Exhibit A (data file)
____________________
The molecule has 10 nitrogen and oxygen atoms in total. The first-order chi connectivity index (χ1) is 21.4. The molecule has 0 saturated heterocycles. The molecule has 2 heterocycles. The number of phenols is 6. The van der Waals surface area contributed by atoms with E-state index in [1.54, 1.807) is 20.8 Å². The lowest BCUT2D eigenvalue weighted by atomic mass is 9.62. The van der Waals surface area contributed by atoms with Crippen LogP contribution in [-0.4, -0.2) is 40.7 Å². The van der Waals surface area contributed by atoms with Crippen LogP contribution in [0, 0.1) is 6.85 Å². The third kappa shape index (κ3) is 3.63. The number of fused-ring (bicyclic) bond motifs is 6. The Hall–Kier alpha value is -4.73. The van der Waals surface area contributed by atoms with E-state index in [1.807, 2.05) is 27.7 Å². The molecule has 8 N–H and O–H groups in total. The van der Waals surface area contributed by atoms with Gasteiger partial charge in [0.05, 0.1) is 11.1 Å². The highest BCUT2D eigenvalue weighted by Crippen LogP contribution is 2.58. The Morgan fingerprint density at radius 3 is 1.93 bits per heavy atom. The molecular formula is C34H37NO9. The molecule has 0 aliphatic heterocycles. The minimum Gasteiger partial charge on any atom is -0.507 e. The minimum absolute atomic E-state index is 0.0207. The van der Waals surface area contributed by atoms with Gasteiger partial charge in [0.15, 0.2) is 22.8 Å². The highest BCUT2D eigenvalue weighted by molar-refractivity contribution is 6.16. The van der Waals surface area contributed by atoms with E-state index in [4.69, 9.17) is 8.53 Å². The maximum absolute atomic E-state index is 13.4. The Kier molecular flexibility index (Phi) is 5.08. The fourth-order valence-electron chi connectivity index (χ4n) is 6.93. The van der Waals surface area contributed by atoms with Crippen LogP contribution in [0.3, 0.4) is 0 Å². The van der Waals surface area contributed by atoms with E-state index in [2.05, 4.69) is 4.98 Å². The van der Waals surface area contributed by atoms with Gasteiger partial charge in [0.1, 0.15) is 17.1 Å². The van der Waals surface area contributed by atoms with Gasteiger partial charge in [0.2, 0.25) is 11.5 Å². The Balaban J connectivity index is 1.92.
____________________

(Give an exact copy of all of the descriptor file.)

The molecule has 10 nitrogen and oxygen atoms in total. The first-order chi connectivity index (χ1) is 21.4. The molecule has 0 saturated heterocycles. The molecule has 2 heterocycles. The number of phenols is 6. The van der Waals surface area contributed by atoms with E-state index in [1.54, 1.807) is 20.8 Å². The lowest BCUT2D eigenvalue weighted by atomic mass is 9.62. The van der Waals surface area contributed by atoms with Crippen LogP contribution in [-0.4, -0.2) is 40.7 Å². The van der Waals surface area contributed by atoms with Crippen LogP contribution in [0, 0.1) is 6.85 Å². The third kappa shape index (κ3) is 3.63. The number of fused-ring (bicyclic) bond motifs is 6. The Hall–Kier alpha value is -4.73. The van der Waals surface area contributed by atoms with E-state index in [1.807, 2.05) is 27.7 Å². The molecule has 8 N–H and O–H groups in total. The van der Waals surface area contributed by atoms with Gasteiger partial charge in [0.05, 0.1) is 11.1 Å². The highest BCUT2D eigenvalue weighted by Crippen LogP contribution is 2.58. The Morgan fingerprint density at radius 3 is 1.93 bits per heavy atom. The molecular formula is C34H37NO9. The molecule has 0 aliphatic heterocycles. The minimum Gasteiger partial charge on any atom is -0.507 e. The minimum absolute atomic E-state index is 0.0207. The van der Waals surface area contributed by atoms with Gasteiger partial charge in [0.15, 0.2) is 22.8 Å². The highest BCUT2D eigenvalue weighted by molar-refractivity contribution is 6.16. The van der Waals surface area contributed by atoms with E-state index in [4.69, 9.17) is 8.53 Å². The maximum absolute atomic E-state index is 13.4. The Kier molecular flexibility index (Phi) is 5.08. The fourth-order valence-electron chi connectivity index (χ4n) is 6.93. The van der Waals surface area contributed by atoms with Crippen LogP contribution in [0.3, 0.4) is 0 Å². The van der Waals surface area contributed by atoms with E-state index in [2.05, 4.69) is 4.98 Å². The van der Waals surface area contributed by atoms with Gasteiger partial charge in [0.1, 0.15) is 17.1 Å². The van der Waals surface area contributed by atoms with Gasteiger partial charge in [0.2, 0.25) is 11.5 Å². The Balaban J connectivity index is 1.92.